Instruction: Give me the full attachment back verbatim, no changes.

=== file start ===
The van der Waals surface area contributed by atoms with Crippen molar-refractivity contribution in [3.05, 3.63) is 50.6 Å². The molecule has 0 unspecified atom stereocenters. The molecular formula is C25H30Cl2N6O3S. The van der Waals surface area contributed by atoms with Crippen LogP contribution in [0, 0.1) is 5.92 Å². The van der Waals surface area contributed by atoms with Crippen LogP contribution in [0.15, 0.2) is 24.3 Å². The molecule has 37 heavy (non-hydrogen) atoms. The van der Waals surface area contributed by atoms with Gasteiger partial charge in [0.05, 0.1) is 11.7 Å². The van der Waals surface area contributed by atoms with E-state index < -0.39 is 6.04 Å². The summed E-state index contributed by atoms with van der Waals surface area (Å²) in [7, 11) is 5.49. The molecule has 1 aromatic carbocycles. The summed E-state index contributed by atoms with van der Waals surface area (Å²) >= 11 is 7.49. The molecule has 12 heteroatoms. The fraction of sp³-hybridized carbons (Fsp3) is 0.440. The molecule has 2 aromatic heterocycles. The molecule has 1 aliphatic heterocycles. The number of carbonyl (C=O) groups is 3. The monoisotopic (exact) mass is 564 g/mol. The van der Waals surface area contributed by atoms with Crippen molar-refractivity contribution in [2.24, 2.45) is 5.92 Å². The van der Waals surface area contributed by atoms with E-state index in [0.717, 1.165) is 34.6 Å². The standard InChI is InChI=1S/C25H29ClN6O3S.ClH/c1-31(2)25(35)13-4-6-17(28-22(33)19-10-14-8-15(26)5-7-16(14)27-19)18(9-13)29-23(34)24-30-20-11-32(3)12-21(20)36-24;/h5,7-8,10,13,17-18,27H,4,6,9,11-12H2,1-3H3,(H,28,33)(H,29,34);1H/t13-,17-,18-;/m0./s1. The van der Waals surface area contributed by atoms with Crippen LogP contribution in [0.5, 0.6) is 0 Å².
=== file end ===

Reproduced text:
The van der Waals surface area contributed by atoms with Crippen molar-refractivity contribution in [3.05, 3.63) is 50.6 Å². The molecule has 0 unspecified atom stereocenters. The molecular formula is C25H30Cl2N6O3S. The van der Waals surface area contributed by atoms with Crippen LogP contribution in [0, 0.1) is 5.92 Å². The van der Waals surface area contributed by atoms with Crippen LogP contribution in [0.15, 0.2) is 24.3 Å². The molecule has 37 heavy (non-hydrogen) atoms. The van der Waals surface area contributed by atoms with Gasteiger partial charge in [0.05, 0.1) is 11.7 Å². The van der Waals surface area contributed by atoms with E-state index < -0.39 is 6.04 Å². The summed E-state index contributed by atoms with van der Waals surface area (Å²) in [7, 11) is 5.49. The molecule has 1 aromatic carbocycles. The summed E-state index contributed by atoms with van der Waals surface area (Å²) >= 11 is 7.49. The molecule has 12 heteroatoms. The fraction of sp³-hybridized carbons (Fsp3) is 0.440. The molecule has 2 aromatic heterocycles. The molecule has 1 aliphatic heterocycles. The number of carbonyl (C=O) groups is 3. The monoisotopic (exact) mass is 564 g/mol. The van der Waals surface area contributed by atoms with Crippen molar-refractivity contribution in [2.24, 2.45) is 5.92 Å². The van der Waals surface area contributed by atoms with E-state index in [0.717, 1.165) is 34.6 Å². The standard InChI is InChI=1S/C25H29ClN6O3S.ClH/c1-31(2)25(35)13-4-6-17(28-22(33)19-10-14-8-15(26)5-7-16(14)27-19)18(9-13)29-23(34)24-30-20-11-32(3)12-21(20)36-24;/h5,7-8,10,13,17-18,27H,4,6,9,11-12H2,1-3H3,(H,28,33)(H,29,34);1H/t13-,17-,18-;/m0./s1. The van der Waals surface area contributed by atoms with Crippen LogP contribution in [0.5, 0.6) is 0 Å².